Part of what makes sport what it is,is the potential for a big upset. Whether it’s an underdog winning a premier league match or a shock winner of a gold medal in an olympic event, some of the most memorable sporting moments involve predicted outcomes, or sure things, being turned on their head. If not for a somewhat controversial judging decision recently we may have had an underdog story for the ages when former UFC heavyweight champion Francis Ngannou recently took on undefeated heavyweight boxing champions Tyson Fury at a recent extravegent Saudi fight night event.
Billed as ‘Battle of the Baddest’ beforehand many saw this as little more than a step up from the recent trend of Youtuber match ups, that seemed intended to excite the bank accounts of those taking part far more than the general public (see the recent Tommy Fury vs KSI fight for example). Sure Ngannou is a very strong and talented MMA fighter but transfering those skills overnight to a whole different sport was seen (to the general public and bookmakers) to be leap too far.
On the night though, boxing and MMA fans were in for a treat as Cameroonian-French Ngannou more than held his own against Brit Tyson Fury. In the first round Fury (who declared to his opponent moments before the fight that he intended to ‘take him to school’) landed some big shots, but Ngannou was relatively unfazed by them, and indeed returned the favour. Come the third round and Ngannou was firmly in his stride, and during an attempt by fury to land a couple of powerful combination shots he caught the ‘Gypsy King’ on the side of the head putting him down on the convas. This certainly wasn’t in the script. Round 4 was impressive for ‘The Predator’ too and in round 8 he also had Fury looking on the back foot once again. Much of the rest of the fight was more even, but many thought Ngannou had done enough.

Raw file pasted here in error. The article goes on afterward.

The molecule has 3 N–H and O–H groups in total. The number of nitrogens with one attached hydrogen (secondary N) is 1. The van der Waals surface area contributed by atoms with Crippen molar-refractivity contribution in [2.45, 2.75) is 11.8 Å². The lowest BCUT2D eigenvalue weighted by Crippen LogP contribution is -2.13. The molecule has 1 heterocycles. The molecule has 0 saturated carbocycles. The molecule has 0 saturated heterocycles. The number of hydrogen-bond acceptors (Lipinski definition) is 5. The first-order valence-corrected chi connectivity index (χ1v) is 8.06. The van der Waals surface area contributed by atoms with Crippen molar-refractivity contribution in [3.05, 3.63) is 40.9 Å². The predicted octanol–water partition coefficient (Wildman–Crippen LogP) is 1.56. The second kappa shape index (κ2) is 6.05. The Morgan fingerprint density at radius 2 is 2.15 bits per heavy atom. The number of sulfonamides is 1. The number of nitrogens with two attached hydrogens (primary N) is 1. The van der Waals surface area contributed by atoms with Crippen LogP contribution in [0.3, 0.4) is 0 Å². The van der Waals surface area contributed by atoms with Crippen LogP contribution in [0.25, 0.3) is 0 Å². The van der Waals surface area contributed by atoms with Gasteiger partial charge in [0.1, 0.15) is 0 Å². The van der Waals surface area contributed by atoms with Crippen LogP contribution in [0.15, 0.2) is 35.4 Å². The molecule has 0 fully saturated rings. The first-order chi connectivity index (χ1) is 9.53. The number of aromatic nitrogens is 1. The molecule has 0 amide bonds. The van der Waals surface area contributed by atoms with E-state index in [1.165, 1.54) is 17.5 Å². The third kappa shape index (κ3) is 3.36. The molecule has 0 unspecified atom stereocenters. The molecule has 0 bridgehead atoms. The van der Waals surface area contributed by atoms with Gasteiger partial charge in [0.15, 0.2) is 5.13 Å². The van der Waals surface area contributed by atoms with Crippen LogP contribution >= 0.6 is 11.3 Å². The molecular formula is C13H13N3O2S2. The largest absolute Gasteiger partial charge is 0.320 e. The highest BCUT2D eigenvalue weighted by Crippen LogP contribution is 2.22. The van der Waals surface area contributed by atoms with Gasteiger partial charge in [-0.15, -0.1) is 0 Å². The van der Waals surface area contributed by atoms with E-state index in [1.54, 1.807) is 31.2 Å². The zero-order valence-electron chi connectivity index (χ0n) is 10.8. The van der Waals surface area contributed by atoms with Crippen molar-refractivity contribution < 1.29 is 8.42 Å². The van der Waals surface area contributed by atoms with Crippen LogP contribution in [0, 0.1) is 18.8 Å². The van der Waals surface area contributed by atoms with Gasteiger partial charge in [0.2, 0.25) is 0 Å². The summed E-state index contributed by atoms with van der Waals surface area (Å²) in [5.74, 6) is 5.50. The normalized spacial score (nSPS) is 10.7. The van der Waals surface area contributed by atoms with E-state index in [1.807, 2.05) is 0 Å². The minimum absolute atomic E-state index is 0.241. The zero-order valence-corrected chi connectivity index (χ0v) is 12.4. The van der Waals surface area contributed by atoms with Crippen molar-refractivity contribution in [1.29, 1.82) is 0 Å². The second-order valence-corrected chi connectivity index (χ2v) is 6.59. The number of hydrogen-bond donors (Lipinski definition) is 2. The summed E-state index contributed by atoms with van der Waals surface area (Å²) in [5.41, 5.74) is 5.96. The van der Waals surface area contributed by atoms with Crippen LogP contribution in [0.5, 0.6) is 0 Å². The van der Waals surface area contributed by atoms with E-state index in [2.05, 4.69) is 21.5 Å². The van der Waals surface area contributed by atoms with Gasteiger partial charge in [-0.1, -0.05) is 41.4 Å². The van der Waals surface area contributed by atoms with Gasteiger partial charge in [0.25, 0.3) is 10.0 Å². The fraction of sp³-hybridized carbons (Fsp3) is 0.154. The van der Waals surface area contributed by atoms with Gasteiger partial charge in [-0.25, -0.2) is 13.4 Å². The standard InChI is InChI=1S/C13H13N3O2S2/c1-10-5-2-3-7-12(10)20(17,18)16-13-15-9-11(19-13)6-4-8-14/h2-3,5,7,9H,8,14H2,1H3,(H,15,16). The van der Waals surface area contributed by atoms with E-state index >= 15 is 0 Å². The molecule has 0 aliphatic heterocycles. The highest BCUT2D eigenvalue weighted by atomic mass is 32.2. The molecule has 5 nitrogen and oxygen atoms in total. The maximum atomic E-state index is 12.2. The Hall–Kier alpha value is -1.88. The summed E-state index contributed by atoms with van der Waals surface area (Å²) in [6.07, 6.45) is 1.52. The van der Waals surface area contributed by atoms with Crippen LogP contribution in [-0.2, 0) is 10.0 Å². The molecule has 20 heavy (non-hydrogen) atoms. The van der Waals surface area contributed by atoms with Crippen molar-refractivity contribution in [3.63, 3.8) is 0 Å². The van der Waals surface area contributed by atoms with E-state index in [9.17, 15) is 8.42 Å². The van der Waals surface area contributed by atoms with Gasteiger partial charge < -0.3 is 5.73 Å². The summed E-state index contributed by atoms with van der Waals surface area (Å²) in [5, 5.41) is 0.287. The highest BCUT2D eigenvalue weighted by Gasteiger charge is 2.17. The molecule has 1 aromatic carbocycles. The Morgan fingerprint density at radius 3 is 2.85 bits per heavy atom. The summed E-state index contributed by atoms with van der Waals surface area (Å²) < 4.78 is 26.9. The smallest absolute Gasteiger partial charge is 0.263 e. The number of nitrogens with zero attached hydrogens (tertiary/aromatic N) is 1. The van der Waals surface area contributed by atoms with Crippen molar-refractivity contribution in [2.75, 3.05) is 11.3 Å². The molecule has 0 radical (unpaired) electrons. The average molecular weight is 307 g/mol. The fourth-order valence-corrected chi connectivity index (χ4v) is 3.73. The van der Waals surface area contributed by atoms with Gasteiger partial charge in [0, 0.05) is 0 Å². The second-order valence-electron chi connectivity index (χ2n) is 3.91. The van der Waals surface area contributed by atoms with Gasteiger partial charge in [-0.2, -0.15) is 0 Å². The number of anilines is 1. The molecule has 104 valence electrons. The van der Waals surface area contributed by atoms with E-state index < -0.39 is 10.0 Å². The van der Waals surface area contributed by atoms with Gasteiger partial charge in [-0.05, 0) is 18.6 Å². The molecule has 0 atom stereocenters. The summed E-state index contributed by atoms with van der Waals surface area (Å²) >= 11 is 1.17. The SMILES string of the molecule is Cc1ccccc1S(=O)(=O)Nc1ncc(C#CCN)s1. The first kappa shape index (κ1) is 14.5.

The judges narrowly decided differently though in a split decision. This is boxing of course and whole books could be written about judges scoring alone. Not to say that this result was a complete injustice, but most would certainly say that there should at least be a rematch. Boxing politics is nothing new, but for his efforts Ngannou walks away with a massively boosted profile, a top ten WBC ranking and a rumoured £8 million (less than Fury’s outrageous £50 million, but still more than he earned during his entire MMA career). Going forward many will be as excited to see Ngannou’s next performance as they will Furys. And I doubt he’ll get caught up in the same boxing politics mindset that plagues both the sport and his contemporaries thinking.